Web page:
Cloze text allows you to create gapped texts, and asks students to choose the correct options. This is either by choosing from all of the options, or from subsets of them as defined by you. Here is an English example with all the options:

Here is a German example of subsets:

You could use this to create interactive versions of exam practice activities which students could try at home, to revise vocabulary, to focus on style differences, or to focus on grammar differences like active v. passive.

As with Flippity, there are lots of different options, and the best way to work out what’s possible is to head over to LearningApps and have a play yourself. As I mentioned at the top, it’s not brilliant on phones (though not impossible) but on tablets or computers I think it would work well. Before you start making your own though, I recommend checking whether anybody has done your work for you by browsing existing apps! Also remember that students can make content quite easily with the website too, and this could be motivating for them.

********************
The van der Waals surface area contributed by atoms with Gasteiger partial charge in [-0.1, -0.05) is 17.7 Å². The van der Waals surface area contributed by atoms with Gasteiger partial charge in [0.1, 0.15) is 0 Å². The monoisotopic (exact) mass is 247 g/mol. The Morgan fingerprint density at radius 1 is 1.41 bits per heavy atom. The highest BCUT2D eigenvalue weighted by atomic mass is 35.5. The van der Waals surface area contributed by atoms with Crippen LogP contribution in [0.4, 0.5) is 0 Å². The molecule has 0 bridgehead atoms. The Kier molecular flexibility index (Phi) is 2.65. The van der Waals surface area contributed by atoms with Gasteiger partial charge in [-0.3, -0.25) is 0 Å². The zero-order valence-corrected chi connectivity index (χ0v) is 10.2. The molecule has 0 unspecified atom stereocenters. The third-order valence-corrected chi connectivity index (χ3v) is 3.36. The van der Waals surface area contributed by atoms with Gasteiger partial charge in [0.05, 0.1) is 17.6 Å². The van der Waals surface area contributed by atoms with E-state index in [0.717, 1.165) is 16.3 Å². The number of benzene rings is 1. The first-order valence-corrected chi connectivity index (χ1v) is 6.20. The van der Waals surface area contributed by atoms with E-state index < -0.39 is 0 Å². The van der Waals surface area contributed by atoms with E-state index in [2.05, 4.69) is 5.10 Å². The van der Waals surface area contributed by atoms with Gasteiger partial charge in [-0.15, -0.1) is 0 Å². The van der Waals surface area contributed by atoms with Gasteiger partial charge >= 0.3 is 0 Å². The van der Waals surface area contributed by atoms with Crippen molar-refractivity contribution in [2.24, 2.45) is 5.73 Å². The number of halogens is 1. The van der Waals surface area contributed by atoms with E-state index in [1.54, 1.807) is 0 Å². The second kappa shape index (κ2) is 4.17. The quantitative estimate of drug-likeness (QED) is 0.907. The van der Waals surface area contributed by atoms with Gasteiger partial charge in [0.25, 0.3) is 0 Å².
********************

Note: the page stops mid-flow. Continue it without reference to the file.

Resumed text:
The final authoring tool I presented was Quizlet. As I’ve previously written a pretty comprehensive post about how to create content and use the activities, you can head over there to find out more. The main difference since I wrote the post is the addition of a new function called ‘Checkpoint’, which is a variation of Quizlet Live. Here’s the Quizlet introduction to the new function.

Over to you

I know there are many other authoring tools out there, but I wanted to pick ones I’ve used myself and which I know are generally free and very versatile. What are your favourite tools? What other activities have you tried using Flippity, LearningApps or Quizlet?

Leave a Reply

Fill in your details below or click an icon to log in: Logo

You are commenting using your account. Log Out /  Change )

Twitter picture

You are commenting using your Twitter account. Log Out /  Change )

Facebook photo

You are commenting using your Facebook account. Log Out /  Change )

Connecting to %s

This site uses Akismet to reduce spam. Learn how your comment data is processed.